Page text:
As they caught up with her, her back kick slammed hard into the lead thug's knee, snapping it backward with all the force her upgraded strength could deliver. He fell, his scream subsiding into pained swearing that she barely heard. She pivoted on the ball of her foot and slammed her palm heel into the throat of number Two, splintering his adam's apple, dancing back to plant a sidekick to his gut that threw him back a couple of yards to choke somewhere out of the way. Thug Three landed a hard punch to her head as Four grabbed her wrist. Bad mistake. Ducking under his arm, she brought it up behind him, keeping his body between her and Three for the crucial moment it took to snake her arm around his neck, pulling his head firmly against her breastbone before dropping straight to the ground. Four's neck made a satisfying crunch, but Three had had a chance to pile on top of her, which ordinarily would have worked on a woman her size. Bad luck for him, Cally O'Neal was anything but ordinary. She grabbed his head and twisted, but this one had the good sense to roll with it, bouncing back up to his feet as she reached her own, to see that thugs Five and Six had joined the party.

She grinned as she jumped into the air, slamming the front of her left foot on the side of Three's head hard enough to rattle him, but too high to kill him. She landed with bent knees on the way down, taking a fist to the jaw from Six as the price of getting another sidekick into Five and sending him tripping back over One, eliciting another scream. She danced back, rubbing her jaw. If anything, her grin widened. Six hesitated and she blocked a punch as Three came in without waiting for the other two—his first mistake. It cost him a blindingly fast pair of punches to his gut, which knocked the wind out of him right before he got a hard round punch to his nose. Predictably, blood spurted out. She didn't think she broke it, but it was going to be hell getting all the stains out of her blouse. While Three was hunched over with his hands on his knees, out of the way, Six came back with Five right behind him. The jumping backfist blacked Six's eye, causing him to hesitate again as another sidekick cracked a few of Five's ribs and knocked him out of the way.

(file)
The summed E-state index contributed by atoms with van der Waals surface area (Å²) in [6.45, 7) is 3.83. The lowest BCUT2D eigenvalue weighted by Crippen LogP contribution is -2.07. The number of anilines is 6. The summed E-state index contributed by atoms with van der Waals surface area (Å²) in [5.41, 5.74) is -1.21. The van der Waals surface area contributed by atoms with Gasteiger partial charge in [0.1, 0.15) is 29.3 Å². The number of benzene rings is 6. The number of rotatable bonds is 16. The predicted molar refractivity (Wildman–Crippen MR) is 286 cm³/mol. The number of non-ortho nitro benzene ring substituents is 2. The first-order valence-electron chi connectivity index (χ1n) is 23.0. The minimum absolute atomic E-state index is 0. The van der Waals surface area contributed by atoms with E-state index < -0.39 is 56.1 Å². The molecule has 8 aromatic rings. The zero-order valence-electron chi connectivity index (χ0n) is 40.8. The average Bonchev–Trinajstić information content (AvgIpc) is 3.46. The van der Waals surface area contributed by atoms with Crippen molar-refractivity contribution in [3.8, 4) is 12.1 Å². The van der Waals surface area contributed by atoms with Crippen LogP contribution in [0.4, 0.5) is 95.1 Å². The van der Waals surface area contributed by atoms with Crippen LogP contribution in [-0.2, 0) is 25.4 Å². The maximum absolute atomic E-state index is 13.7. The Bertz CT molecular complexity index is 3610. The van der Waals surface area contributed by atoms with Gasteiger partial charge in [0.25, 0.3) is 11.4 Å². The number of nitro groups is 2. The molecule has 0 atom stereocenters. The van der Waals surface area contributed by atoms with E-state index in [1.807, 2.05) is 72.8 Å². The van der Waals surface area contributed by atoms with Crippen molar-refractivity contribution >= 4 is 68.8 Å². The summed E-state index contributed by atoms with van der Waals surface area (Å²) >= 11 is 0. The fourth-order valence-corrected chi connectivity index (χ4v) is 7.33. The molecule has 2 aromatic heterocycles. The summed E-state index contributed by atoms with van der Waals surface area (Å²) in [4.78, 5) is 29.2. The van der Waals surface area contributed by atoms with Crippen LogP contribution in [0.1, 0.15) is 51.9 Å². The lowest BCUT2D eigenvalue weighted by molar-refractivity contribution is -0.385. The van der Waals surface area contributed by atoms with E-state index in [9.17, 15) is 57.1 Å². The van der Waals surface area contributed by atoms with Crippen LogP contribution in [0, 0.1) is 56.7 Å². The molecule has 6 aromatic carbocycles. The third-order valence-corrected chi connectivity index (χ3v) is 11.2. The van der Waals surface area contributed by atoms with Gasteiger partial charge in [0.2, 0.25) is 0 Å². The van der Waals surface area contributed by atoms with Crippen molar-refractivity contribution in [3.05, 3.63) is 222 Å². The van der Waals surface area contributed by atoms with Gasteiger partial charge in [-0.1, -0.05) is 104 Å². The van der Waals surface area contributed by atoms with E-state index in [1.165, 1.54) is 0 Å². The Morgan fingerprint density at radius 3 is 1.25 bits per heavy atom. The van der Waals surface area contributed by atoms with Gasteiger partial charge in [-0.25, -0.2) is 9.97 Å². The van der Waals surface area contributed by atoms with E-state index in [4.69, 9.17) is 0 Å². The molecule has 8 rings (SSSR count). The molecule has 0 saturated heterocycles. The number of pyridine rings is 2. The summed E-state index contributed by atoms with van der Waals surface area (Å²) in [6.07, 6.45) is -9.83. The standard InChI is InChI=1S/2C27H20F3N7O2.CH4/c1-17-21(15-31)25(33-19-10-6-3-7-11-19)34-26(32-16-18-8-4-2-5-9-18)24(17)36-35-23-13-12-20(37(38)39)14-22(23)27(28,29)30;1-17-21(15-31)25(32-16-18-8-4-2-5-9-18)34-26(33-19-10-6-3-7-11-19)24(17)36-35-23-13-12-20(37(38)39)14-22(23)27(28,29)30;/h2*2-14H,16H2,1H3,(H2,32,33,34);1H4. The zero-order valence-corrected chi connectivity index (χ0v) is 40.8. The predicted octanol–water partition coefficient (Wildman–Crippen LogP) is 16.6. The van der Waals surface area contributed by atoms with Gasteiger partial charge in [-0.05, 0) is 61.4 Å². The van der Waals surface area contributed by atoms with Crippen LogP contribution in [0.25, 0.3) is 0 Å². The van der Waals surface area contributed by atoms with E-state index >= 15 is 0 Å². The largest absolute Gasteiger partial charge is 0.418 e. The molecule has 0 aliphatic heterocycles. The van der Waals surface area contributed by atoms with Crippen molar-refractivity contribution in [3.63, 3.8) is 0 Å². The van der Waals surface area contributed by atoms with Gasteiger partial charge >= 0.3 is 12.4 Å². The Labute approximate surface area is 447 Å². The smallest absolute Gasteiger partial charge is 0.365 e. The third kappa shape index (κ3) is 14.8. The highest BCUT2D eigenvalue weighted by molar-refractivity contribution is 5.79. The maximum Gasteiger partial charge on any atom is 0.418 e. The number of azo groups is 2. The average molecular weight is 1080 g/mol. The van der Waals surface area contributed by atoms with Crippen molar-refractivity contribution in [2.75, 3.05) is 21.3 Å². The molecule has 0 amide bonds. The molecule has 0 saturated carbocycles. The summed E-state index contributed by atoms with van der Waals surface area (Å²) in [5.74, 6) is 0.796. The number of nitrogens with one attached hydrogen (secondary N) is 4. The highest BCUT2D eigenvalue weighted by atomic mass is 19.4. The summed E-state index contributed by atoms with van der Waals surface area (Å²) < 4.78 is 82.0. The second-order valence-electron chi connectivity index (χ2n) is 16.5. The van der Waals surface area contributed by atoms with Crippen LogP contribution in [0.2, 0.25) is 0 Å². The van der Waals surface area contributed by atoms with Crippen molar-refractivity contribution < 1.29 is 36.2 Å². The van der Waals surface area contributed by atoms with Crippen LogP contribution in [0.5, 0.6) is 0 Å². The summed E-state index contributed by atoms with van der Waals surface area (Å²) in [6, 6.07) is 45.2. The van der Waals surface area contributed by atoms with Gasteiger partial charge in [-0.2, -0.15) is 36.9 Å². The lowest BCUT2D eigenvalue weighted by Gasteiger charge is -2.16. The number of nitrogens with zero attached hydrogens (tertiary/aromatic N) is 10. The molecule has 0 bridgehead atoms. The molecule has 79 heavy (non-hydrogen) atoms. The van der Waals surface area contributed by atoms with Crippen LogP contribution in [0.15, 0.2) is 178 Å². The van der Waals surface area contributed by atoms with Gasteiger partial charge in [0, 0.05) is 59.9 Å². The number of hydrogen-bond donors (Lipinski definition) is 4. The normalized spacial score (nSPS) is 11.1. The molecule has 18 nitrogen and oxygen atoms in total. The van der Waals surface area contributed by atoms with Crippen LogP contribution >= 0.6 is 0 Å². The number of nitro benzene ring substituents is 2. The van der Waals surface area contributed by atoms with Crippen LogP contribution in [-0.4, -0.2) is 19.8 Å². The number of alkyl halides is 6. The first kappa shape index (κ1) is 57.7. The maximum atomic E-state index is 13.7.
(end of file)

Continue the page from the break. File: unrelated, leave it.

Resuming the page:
She and Six fenced, with her absorbing the occasional hit just to get in a really pretty combination move. She seemed to be enjoying it more than he was. For the moment, Three and Five were just watching her play with Six, each grabbing an unexpected hurt but obviously not quite out for the count. Street fights seldom have lulls, but sparring matches do. For a moment, Six was paused, fists up, looking for an opening, catching his breath. She stilled, in the kind of absolute stillness that any fighter knows is one of the most dangerous moments in a fight.

"It's been fun playing with y'all, but I'm going to have to finish up now and get home," she said, the slight natural southern drawl at odds with the persona she'd worn coming into the alley.

Whether it was the stillness itself giving them a chance to think, or the recognition that three of their friends were on the ground, two corpses and one crippled, or the deadness that entered her blood-spattered face as if someone had flipped a switch and turned off all humanity inside her, Cally would never know. What she did know was that all three suddenly turned and made tracks down the alley faster than she would have figured they'd still be able to move, especially the one with the cracked ribs. She had somehow ended up facing a pile of soggy cardboard boxes, partway between the live kid and the girl.